Loki Takes Guard

By Menaka Raman

Click here to buy Loki Takes Guard I’m not sure when or how I started playing the game. It’s not like anyone else in my family is into it—or any sport for that matter. Vasu used to play a bit till he was in 7th standard but once he started attending coaching classes for IIST every waking minute of his life, he stopped. It’s not just Vasu, no one else in our family has even the slightest bit of interest in cricket. Forget playing the game, they don’t even follow it. If you asked Amma who Virat Kohli is, she’ll say she once knew a Samrat Kohli in Sowcarpet. It’s unfair that I, Lokanayaki (Ugh!) Shanmugam who never drops a catch, and is a decent bowler and has been known to hit more than one ball out of the corporation school playground and knock people unconscious, should be born in such a family.
Amma blames my cricket craziness on her younger brother, my uncle. Apparently when I was a baby, Raghu Mama would say he was taking me out for a walk and then go and stand outside the local electronics store where we would watch matches on the TVs in the window display. Raghu Mama insists my first word was ’duck’, as in when a batsman gets out without scoring any runs, not the bird. Till Mama lived with us, he would take me to the local ground on weekends where he’d play matches with his friends. They used to let me go and fetch the ball when it went to the spots in the ground no one was posted at, and soon I became one of the XI. Well, I became the man in the far field. But I didn’t mind. I loved it!
Then, Mama went to America to take up a software job. (And he married a woman called Nancy and didn’t tell anyone till after. He brought her to India with him once to meet all of us. But that was years ago. We don’t hear from him much these days. But that’s another story.) After Mama left, I remember crying for weeks and weeks. A little bit because I missed him and a lot because there was no one to take me to the ground anymore.
Then, when I joined school—Kalai Vani Girls Primary and Higher Secondary School—I was so excited. School meant sports. PT! Games period. But guess what? There was no cricket! Volleyball? Yes! Kabbadi? Sure! Kho-kho, Tennecoit, Lock and Key and Dodgeball? Yes, yes, yes and yes! But cricket? No sorry, that’s a game for boys. Says who? Since when? How come? Stop being oversmart and sit down.
Things got better when the twins Rajina Syed Khan and Rubina Syed Khan joined the school in 2nd standard. They are my best friends in the whole world (don’t ask who I like more, I won’t say). And their father Amir Uncle is the coach for the local junior league team—The Temple Street Tankers—in the evenings after work, and on weekends.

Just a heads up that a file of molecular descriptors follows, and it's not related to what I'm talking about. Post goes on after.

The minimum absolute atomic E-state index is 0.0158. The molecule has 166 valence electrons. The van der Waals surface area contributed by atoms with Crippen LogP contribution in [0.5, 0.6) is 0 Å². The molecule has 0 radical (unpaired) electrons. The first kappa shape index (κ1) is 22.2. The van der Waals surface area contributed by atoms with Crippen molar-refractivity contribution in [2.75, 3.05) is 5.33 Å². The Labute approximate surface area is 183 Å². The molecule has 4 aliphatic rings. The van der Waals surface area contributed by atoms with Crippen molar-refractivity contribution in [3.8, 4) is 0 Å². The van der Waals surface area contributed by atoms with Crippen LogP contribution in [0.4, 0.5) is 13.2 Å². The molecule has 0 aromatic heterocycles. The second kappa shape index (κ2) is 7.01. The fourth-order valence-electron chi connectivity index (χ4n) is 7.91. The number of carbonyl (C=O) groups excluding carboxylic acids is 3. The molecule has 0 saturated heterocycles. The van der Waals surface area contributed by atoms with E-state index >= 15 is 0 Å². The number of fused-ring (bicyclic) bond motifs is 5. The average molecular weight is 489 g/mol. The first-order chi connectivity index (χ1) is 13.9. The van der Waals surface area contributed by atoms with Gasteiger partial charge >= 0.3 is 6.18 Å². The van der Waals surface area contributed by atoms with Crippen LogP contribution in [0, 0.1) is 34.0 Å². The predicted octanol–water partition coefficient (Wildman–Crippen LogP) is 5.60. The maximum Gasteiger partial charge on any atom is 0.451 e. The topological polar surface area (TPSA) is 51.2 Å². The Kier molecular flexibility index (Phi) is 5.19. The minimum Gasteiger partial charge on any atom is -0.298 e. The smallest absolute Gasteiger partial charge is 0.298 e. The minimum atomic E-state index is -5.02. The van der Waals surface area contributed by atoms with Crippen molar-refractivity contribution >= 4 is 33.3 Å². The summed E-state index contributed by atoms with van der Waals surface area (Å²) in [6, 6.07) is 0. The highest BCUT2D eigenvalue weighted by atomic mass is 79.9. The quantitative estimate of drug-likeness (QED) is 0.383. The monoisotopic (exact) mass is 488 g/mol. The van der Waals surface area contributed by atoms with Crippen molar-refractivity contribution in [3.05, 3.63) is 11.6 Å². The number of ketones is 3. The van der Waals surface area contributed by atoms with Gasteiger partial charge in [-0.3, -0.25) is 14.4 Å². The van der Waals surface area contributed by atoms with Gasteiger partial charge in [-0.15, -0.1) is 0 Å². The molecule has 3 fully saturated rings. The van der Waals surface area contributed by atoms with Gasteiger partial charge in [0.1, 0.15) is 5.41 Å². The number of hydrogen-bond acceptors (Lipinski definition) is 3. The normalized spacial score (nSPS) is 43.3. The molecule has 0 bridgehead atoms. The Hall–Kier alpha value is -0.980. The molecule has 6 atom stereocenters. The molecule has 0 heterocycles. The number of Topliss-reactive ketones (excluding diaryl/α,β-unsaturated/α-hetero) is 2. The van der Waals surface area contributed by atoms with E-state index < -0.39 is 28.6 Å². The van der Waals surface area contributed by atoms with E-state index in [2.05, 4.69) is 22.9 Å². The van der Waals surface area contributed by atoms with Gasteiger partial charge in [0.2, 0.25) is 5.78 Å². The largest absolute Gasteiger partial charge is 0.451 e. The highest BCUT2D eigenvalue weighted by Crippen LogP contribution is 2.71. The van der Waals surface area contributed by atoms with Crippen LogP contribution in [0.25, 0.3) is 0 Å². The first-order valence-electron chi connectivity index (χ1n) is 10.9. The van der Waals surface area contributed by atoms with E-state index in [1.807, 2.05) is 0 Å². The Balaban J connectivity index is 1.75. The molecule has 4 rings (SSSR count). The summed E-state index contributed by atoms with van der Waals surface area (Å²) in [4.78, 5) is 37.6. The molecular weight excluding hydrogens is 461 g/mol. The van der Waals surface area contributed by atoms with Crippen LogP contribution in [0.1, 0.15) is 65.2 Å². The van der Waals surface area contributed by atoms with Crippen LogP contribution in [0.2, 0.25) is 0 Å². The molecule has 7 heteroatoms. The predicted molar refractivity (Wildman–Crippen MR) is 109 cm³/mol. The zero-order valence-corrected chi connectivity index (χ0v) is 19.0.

In the beginning, the team let me practice with them. Amma let me go because it was better to have me out of the house than at home ‘getting in the way’.
In my defence, how can you not get in someone’s way in a one bedroom, hall, kitchen flat? Coach Amir seemed happy to have me too—I think he was a little disappointed that the twins didn’t want anything to do with cricket. I played a few U9 matches and scored runs. I wasn’t the man in the far field anymore. I was on mid-off. Sometimes I even got to bowl. Nobody seemed to notice or care that I was the only girl in a boy’s cricket team.
And then for some reason, at the end of 5th standard everyone did care. The boys started being stupid and asking me dumb things like ‘Why don’t you go play with your dolls?’ I was posted at the boundary. They stopped letting me bat. Then they stopped adding my name to the team list. And then, one day, at the end of the summer vacation, Coach stopped me at the gate to the ground and told me I couldn’t play or practice with the team anymore.
‘This is a boys’ team, Loki. You won’t be able to keep up with them after sometime. Look at how strong they’re getting,’ he said, not quite looking me in the eyes.
I looked at my cousin Bonda Balaji warming up, whose stomach seemed to have gotten bigger over the summer break.
‘Do you mean fatter when you say stronger, Coach?’ I smiled.
Coach looked like he wanted to say something, but he didn’t.
‘Coach?’ I asked.
‘It’s a management decision,’ said Coach. ‘Go home. Maybe you can play baddy or something.’
‘Or play with a Barbie,’ someone yelled from the ground.
‘I don’t have a Barbie, you idiots,’ I said angrily. ‘And I don’t want to play for your dumb stupid team anyway.’ And then I turned away and stomped out of the ground.
Which, on looking back, was a stupid thing to say because I did want to play for The Temple Street Tankers. Badly.

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